BlueSteps: The Russell Reynolds website displays the statistic that 72% of executives cite competitive pressure as a reason to begin a digital transformation. What tools and expertise are required of today’s senior leaders in order to handle digital transformation?
Clarke Murphy: The composition of each digital skill set may vary, but adaptability is essential. For many industries, e-commerce and transactional expertise is the price of entry for digital leadership. Marketing executives typically require a higher degree of expertise in social media and online marketing/SEO, with an emphasis on driving digital brand awareness.
Overall, a big prerequisite is the ability to understand and work well with transformative products and technology. Traditional ways of doing business are constantly changing because of digital, and leaders need to be knowledgeable and flexible enough to overcome challenges and take advantage of digital opportunities.
BlueSteps: Explain how digital has impacted boards of directors.
Clarke Murphy: It is critical that board members help lead the digital transformation and engage with the CEO to develop the most effective digital strategy and talent—and a corporate culture that will support it. Ultimately, boards will need to be able to understand the impact of digital transformation and expertise on the CEO evaluation and succession process.
Boards must therefore possess the relevant competencies, experiences and perspectives to execute their governance duties in the era of digital transformation. This has led to increased demand for “digital directors,” leaders with experience at pure-play digital companies, or digital experts who have helped lead non-digital companies through a digital transformation.
BlueSteps: What might be some emerging new functional roles in the next few years to come?
Clarke Murphy: Again, adaptability is essential throughout this transformation. Many of the functional roles rising out of today’s digital transformations have not been fully defined and will continue to change as best practices develop. It will be particularly interesting to see what roles develop in non-digital sectors such as energy, industrial, healthcare and automotive, as well as the next iteration of digital media.
As a search professional, this underscores the critical need to understand and leverage the value of human capital—perhaps the only element that remains constant throughout this digital transformation.
Thank you, Clarke, for providing a closer look at the new Digital Transformation Practice at Russell Reynolds Associates. We wish you and Russell Reynolds Associates great success for the year ahead.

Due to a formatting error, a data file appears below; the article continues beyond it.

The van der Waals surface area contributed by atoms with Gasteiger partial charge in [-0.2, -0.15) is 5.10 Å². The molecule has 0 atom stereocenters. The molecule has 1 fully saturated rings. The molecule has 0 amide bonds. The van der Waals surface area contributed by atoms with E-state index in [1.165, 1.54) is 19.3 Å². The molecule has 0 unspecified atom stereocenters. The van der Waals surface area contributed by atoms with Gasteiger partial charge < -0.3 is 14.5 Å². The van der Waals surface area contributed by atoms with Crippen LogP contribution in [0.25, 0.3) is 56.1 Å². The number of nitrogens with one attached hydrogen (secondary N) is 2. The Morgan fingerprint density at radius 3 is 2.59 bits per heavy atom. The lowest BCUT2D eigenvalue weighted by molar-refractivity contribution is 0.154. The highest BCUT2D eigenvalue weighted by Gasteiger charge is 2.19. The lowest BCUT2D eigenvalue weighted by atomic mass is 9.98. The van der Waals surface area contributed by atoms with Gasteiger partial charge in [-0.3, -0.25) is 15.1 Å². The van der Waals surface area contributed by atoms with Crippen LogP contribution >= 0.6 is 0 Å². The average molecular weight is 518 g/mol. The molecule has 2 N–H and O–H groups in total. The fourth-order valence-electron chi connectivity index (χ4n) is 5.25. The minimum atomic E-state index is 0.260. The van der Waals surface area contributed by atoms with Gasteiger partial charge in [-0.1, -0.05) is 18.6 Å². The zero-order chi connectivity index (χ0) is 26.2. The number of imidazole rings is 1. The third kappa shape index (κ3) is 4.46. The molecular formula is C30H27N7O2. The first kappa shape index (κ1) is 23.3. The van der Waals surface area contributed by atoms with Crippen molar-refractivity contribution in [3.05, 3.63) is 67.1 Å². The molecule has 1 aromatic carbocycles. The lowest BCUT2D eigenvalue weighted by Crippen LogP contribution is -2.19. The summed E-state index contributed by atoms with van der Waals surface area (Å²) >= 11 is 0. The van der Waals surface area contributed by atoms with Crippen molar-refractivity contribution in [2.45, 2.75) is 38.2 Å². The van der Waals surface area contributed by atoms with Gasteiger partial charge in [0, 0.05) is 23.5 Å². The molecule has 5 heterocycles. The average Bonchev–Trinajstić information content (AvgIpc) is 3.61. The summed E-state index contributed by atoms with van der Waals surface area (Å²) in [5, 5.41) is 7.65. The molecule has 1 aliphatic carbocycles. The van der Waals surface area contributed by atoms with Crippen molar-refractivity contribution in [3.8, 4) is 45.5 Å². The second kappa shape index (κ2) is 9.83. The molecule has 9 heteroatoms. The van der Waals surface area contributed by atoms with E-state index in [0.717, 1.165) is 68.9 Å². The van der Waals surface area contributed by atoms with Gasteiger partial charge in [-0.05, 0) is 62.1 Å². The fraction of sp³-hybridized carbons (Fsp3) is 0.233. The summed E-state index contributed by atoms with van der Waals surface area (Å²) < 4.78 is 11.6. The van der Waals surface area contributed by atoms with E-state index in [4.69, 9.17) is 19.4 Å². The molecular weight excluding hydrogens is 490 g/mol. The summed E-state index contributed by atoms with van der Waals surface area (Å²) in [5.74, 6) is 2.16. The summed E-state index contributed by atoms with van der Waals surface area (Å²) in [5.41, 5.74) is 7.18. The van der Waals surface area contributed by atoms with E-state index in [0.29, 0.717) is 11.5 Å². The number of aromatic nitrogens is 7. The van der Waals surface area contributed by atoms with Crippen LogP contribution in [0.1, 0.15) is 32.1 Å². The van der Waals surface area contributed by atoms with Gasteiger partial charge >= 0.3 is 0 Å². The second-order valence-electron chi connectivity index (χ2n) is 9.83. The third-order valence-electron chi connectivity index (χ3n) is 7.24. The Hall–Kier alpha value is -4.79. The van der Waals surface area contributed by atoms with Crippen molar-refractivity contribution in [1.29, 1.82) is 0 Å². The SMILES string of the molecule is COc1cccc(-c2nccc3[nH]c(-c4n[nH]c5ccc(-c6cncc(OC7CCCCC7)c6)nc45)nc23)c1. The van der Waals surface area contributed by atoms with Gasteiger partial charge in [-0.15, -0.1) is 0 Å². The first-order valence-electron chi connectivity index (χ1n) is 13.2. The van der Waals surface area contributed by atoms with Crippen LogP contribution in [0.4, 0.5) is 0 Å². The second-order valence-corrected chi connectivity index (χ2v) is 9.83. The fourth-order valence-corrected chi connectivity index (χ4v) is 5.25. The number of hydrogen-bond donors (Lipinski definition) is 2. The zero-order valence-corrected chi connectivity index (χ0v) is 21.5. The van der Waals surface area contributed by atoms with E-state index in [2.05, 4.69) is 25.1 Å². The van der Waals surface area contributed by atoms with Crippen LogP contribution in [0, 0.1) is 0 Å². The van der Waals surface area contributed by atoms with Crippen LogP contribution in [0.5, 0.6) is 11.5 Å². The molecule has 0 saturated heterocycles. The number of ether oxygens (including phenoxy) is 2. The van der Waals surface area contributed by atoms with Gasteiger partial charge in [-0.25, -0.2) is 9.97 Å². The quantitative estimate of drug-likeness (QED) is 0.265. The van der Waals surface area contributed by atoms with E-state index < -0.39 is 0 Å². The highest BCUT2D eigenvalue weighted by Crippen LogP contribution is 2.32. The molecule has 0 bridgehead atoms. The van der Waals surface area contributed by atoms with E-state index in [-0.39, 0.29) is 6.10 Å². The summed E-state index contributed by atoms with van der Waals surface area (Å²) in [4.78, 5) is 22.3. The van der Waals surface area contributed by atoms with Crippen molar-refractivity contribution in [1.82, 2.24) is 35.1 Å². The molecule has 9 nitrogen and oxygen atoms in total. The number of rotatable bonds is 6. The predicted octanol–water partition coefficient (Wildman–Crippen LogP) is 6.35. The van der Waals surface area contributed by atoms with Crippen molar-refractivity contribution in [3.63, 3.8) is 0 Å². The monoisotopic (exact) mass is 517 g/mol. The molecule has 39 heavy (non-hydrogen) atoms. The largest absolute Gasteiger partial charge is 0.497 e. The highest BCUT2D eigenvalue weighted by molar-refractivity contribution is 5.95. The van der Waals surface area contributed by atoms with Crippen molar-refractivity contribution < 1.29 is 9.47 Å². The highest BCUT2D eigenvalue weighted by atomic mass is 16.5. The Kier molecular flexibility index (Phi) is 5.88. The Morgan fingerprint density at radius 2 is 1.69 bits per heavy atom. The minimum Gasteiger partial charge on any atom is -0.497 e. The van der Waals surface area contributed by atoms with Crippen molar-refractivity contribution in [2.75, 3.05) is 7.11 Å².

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About Clarke Murphy
Clarke Murphy is the Chief Executive Officer of Russell Reynolds Associates and serves on the Board of Directors. Prior to his appointment as CEO, he was the Global Leader of the firm's CEO/Board Services practice.
While at Russell Reynolds Associates, Clarke has conducted a number of significant projects in the industry, including Board of Director searches for Wells Fargo, UnitedHealth Group, MSCI, and Calpine Corporation. He has also conducted CEO assignments for MasterCard, Harley Davidson, ARAMARK, Walgreens, and The Hartford, among others. In addition, he has led notable searches in the private equity industry including searches for the Carlyle Group and Warburg Pincus.
About Russell Reynolds Associates
Russell Reynolds Associates is a premier provider of senior-level executive search and assessment, serving clients globally for 40 years. We advise our clients on recruiting and retaining outstanding and impactful leaders, and help them mitigate the risks associated with senior level appointments.
About the Association of Executive Search Consultants
The Association of Executive Search Consultants (AESC) is the worldwide professional association for the retained executive search and leadership consulting industry. The AESC promotes the highest professional standards in retained executive search and leadership consulting through its industry recognized Code of Ethics and Professional Practice Guidelines. The AESC also serves to broaden public understanding of the retained executive search and leadership consulting process and acts as an advocate for the interests of its member firms.
BlueSteps is the exclusive service of the AESC that puts senior executives on the radar screen of over 8,000 executive search professionals in more than 75 countries, including China. Be visible, and be considered for up to 75,000 opportunities handled by AESC search firms every year. Find out more at www.BlueSteps.com.